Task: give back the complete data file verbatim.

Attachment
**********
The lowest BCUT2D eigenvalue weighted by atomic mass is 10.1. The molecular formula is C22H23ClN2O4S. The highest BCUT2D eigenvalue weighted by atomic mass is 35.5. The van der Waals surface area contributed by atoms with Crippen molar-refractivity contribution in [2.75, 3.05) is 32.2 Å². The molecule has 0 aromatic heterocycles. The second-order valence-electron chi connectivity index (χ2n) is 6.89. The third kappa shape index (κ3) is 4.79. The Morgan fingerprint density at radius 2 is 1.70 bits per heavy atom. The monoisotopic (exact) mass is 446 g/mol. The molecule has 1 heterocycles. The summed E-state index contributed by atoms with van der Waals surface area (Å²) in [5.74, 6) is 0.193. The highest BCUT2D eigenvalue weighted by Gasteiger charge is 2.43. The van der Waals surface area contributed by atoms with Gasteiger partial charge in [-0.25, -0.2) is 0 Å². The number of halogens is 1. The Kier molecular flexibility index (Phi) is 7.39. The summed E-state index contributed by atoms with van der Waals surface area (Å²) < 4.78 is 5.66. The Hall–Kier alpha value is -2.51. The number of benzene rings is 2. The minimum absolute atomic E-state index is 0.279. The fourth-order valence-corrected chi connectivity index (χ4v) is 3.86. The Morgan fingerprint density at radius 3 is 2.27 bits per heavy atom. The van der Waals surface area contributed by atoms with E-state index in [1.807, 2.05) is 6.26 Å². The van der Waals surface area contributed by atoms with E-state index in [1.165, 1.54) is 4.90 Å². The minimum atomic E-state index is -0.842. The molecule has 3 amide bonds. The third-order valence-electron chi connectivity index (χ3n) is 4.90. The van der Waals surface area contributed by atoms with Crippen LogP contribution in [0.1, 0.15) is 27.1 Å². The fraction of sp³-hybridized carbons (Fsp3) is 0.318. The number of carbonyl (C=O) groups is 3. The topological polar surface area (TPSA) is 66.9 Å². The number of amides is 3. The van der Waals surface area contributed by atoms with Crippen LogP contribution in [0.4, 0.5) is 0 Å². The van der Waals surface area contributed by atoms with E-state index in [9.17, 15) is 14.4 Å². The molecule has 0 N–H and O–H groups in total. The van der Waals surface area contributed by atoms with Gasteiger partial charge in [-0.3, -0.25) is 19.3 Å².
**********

The lowest BCUT2D eigenvalue weighted by atomic mass is 10.1. The molecular formula is C22H23ClN2O4S. The highest BCUT2D eigenvalue weighted by atomic mass is 35.5. The van der Waals surface area contributed by atoms with Crippen molar-refractivity contribution in [2.75, 3.05) is 32.2 Å². The molecule has 0 aromatic heterocycles. The second-order valence-electron chi connectivity index (χ2n) is 6.89. The third kappa shape index (κ3) is 4.79. The Morgan fingerprint density at radius 2 is 1.70 bits per heavy atom. The monoisotopic (exact) mass is 446 g/mol. The molecule has 1 heterocycles. The summed E-state index contributed by atoms with van der Waals surface area (Å²) in [5.74, 6) is 0.193. The highest BCUT2D eigenvalue weighted by Gasteiger charge is 2.43. The van der Waals surface area contributed by atoms with Gasteiger partial charge in [-0.25, -0.2) is 0 Å². The number of halogens is 1. The Kier molecular flexibility index (Phi) is 7.39. The summed E-state index contributed by atoms with van der Waals surface area (Å²) < 4.78 is 5.66. The Hall–Kier alpha value is -2.51. The number of benzene rings is 2. The minimum absolute atomic E-state index is 0.279. The fourth-order valence-corrected chi connectivity index (χ4v) is 3.86. The Morgan fingerprint density at radius 3 is 2.27 bits per heavy atom. The van der Waals surface area contributed by atoms with E-state index in [1.807, 2.05) is 6.26 Å². The van der Waals surface area contributed by atoms with E-state index in [1.165, 1.54) is 4.90 Å². The minimum atomic E-state index is -0.842. The molecule has 3 amide bonds. The third-order valence-electron chi connectivity index (χ3n) is 4.90. The van der Waals surface area contributed by atoms with Crippen LogP contribution in [0.1, 0.15) is 27.1 Å². The fraction of sp³-hybridized carbons (Fsp3) is 0.318. The number of carbonyl (C=O) groups is 3. The topological polar surface area (TPSA) is 66.9 Å². The number of amides is 3. The van der Waals surface area contributed by atoms with Crippen LogP contribution in [0.4, 0.5) is 0 Å². The van der Waals surface area contributed by atoms with E-state index in [9.17, 15) is 14.4 Å². The molecule has 0 N–H and O–H groups in total. The van der Waals surface area contributed by atoms with Gasteiger partial charge in [-0.3, -0.25) is 19.3 Å².